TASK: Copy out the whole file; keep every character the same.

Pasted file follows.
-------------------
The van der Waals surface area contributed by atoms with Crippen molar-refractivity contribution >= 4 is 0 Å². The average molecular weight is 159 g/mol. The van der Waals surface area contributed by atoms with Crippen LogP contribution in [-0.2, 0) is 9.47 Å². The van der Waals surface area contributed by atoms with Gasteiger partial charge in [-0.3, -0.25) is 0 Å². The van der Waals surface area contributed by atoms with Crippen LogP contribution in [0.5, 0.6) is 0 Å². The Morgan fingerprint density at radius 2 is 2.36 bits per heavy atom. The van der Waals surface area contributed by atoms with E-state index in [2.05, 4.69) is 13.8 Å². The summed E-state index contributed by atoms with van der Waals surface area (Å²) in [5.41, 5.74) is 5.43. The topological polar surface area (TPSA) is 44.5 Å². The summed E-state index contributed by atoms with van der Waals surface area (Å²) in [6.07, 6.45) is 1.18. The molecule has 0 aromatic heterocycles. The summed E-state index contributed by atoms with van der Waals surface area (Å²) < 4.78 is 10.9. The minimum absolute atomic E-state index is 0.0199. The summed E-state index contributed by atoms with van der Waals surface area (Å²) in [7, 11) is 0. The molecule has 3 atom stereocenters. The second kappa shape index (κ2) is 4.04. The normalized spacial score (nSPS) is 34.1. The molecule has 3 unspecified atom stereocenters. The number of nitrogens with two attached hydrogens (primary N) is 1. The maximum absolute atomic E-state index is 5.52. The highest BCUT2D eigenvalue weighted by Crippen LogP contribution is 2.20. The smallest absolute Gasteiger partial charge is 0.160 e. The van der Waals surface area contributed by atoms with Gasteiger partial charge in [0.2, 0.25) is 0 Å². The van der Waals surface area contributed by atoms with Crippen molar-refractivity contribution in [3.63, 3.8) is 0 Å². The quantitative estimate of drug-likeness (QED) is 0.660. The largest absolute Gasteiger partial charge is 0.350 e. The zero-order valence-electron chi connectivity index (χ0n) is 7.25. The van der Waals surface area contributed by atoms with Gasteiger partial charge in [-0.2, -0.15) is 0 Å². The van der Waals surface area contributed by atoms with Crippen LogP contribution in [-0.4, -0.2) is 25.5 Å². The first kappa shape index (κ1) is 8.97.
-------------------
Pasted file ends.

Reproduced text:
The van der Waals surface area contributed by atoms with Crippen molar-refractivity contribution >= 4 is 0 Å². The average molecular weight is 159 g/mol. The van der Waals surface area contributed by atoms with Crippen LogP contribution in [-0.2, 0) is 9.47 Å². The van der Waals surface area contributed by atoms with Gasteiger partial charge in [-0.3, -0.25) is 0 Å². The van der Waals surface area contributed by atoms with Crippen LogP contribution in [0.5, 0.6) is 0 Å². The Morgan fingerprint density at radius 2 is 2.36 bits per heavy atom. The van der Waals surface area contributed by atoms with E-state index in [2.05, 4.69) is 13.8 Å². The summed E-state index contributed by atoms with van der Waals surface area (Å²) in [5.41, 5.74) is 5.43. The topological polar surface area (TPSA) is 44.5 Å². The summed E-state index contributed by atoms with van der Waals surface area (Å²) in [6.07, 6.45) is 1.18. The molecule has 0 aromatic heterocycles. The summed E-state index contributed by atoms with van der Waals surface area (Å²) < 4.78 is 10.9. The minimum absolute atomic E-state index is 0.0199. The summed E-state index contributed by atoms with van der Waals surface area (Å²) in [7, 11) is 0. The molecule has 3 atom stereocenters. The second kappa shape index (κ2) is 4.04. The normalized spacial score (nSPS) is 34.1. The molecule has 3 unspecified atom stereocenters. The number of nitrogens with two attached hydrogens (primary N) is 1. The maximum absolute atomic E-state index is 5.52. The highest BCUT2D eigenvalue weighted by Crippen LogP contribution is 2.20. The smallest absolute Gasteiger partial charge is 0.160 e. The van der Waals surface area contributed by atoms with Gasteiger partial charge in [0.2, 0.25) is 0 Å². The van der Waals surface area contributed by atoms with Crippen molar-refractivity contribution in [3.63, 3.8) is 0 Å². The quantitative estimate of drug-likeness (QED) is 0.660. The largest absolute Gasteiger partial charge is 0.350 e. The zero-order valence-electron chi connectivity index (χ0n) is 7.25. The van der Waals surface area contributed by atoms with Gasteiger partial charge in [-0.2, -0.15) is 0 Å². The van der Waals surface area contributed by atoms with Crippen LogP contribution in [-0.4, -0.2) is 25.5 Å². The first kappa shape index (κ1) is 8.97.